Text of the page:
I grew up pretty hard right politically. My world view was shaped largely by John Wayne movies. Grade-school pals were awed when I showed up in class with the latest military paraphernalia my brother-in-law had sent from wherever he was stationed. I had a model B-52 bomber, and I used to pretend I was carpet-bombing Vietnam. My parents were acquainted with Phyllis Schlafly, the godmother of the Far Right who led the fight to stop the Equal Rights Amendment. In the late 60s, my father took to keeping a .38 caliber Colt Police Special in the night table next to his bed in case a carload of black men showed up at our door in the middle of the night. In 8th grade civics class—which included an anti-communism unit—I raucously defended Barry Goldwater. In the fall of my senior year in high school, I was leafleting for Richard Nixon. I served a term as vice-president of my college’s Young Republicans and was an ROTC cadet.
But while all this was happening on the outside, slow change was working on the inside, beginning in Sunday school on March 28, 1965.
Three days earlier, a few hours after Dr. Martin Luther King had delivered his
“How Long? Not Long!” speech at the end of the Selma-to-Montgomery march, a Detroit housewife, Viola Liuzzo, was shot and killed by a group of Klansmen as she was giving one of the marchers a ride. She had come down to Alabama after seeing the violence at the Edmund Pettus bridge.
Mrs. Liuzzo’s family paid a terrible price for her sacrifice. J. Edgar Hoover orchestrated a public smear campaign against her, in part, as it turned out, to protect an informant in the Klan who had been one of the group who’d ambushed her. Hate mail flooded the Liuzzo family home. Crosses were burned on their lawn. People hurled insults and rocks at her children on their way to school. Mr. Liuzzo had to hire guards to protect the family. The psychological and emotional toll on them was unbelievable.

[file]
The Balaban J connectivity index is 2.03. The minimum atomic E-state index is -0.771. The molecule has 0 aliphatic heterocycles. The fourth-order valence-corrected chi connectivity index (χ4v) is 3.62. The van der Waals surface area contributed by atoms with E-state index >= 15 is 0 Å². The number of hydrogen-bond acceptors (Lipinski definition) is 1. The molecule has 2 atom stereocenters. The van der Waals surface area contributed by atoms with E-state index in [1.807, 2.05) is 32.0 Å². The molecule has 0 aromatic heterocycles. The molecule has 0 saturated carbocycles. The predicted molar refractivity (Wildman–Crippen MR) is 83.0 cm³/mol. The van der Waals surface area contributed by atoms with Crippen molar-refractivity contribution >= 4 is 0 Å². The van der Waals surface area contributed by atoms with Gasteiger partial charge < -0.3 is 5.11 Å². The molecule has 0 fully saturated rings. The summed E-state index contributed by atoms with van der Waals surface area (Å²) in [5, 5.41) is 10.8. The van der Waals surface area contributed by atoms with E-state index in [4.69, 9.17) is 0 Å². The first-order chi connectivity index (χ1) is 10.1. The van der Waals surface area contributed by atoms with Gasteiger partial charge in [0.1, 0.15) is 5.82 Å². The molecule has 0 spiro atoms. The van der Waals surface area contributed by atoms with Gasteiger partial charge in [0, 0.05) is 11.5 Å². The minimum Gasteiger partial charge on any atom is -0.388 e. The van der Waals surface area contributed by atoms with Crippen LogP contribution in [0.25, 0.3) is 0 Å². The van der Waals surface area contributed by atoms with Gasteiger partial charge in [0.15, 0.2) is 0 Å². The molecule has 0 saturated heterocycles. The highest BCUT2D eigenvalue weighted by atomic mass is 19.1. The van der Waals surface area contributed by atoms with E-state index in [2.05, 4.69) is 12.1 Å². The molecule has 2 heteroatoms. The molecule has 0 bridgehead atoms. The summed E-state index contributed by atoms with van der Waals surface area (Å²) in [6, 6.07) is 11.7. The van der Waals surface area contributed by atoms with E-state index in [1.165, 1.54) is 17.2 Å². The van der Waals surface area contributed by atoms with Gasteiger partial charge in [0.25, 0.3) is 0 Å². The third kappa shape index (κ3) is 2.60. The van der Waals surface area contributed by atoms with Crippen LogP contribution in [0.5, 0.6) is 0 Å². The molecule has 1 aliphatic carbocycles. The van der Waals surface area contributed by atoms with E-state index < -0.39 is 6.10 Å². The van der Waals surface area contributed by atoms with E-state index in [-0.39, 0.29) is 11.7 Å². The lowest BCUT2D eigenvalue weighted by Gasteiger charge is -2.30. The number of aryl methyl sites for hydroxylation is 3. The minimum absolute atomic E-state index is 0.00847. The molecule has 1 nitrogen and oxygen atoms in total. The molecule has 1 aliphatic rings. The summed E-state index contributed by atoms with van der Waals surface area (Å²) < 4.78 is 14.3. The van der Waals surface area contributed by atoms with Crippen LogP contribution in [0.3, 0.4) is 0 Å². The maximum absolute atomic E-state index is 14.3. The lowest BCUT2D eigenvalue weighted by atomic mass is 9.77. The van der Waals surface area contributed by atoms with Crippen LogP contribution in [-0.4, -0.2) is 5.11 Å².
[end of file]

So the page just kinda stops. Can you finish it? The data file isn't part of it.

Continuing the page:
The southern Illinois town where I lived could not, at that time, have been characterized as enlightened on racial issues, and, frankly, a bit of that darkness had rubbed off on me. The community generally held the same opinion as the magazine A Ladies’ Home Journal, which asked what kind of woman would leave her family for a civil rights demonstration and suggested she had, essentially, gotten what she deserved. Fifty-five percent of the Journal’s readers agreed.
That Sunday, at the 12th Street Presbyterian Church, our teacher, Mrs. Lewis, talked about what had happened in Alabama and about Mrs. Liuzzo’s murder. Then she said, “A lot of people are saying, ‘how could she go there, how could she do that?’ but, if you’re a Christian, how could you not?”
I was stunned. I knew Mrs. Lewis some. She was the secretary at my junior high school, and we’d become kind of friends. But I had no idea she’d say something like that. It also got me to thinking, a lot, and that started a process of change that has lasted the rest of my life. More lessons, some of them pretty hard ones, followed. I thought long and hard about the differences between what I had been taught to believe and what I saw happening around me, about how I had behaved towards my fellow men and women, about right and wrong. I gradually grew up and into a progressive.
In the process of thinking about Mrs. Lewis and writing this commentary, I searched for her on the internet and discovered she passed away just last month. I regret I never got around to telling her what she did for me. But, Mrs. Lewis, if you can hear me, thank you.
To Mrs. Liuzzo, deep thanks as well, for what you did for others and, in a very small way by comparison, for me. You and Mrs. Lewis made me a better man.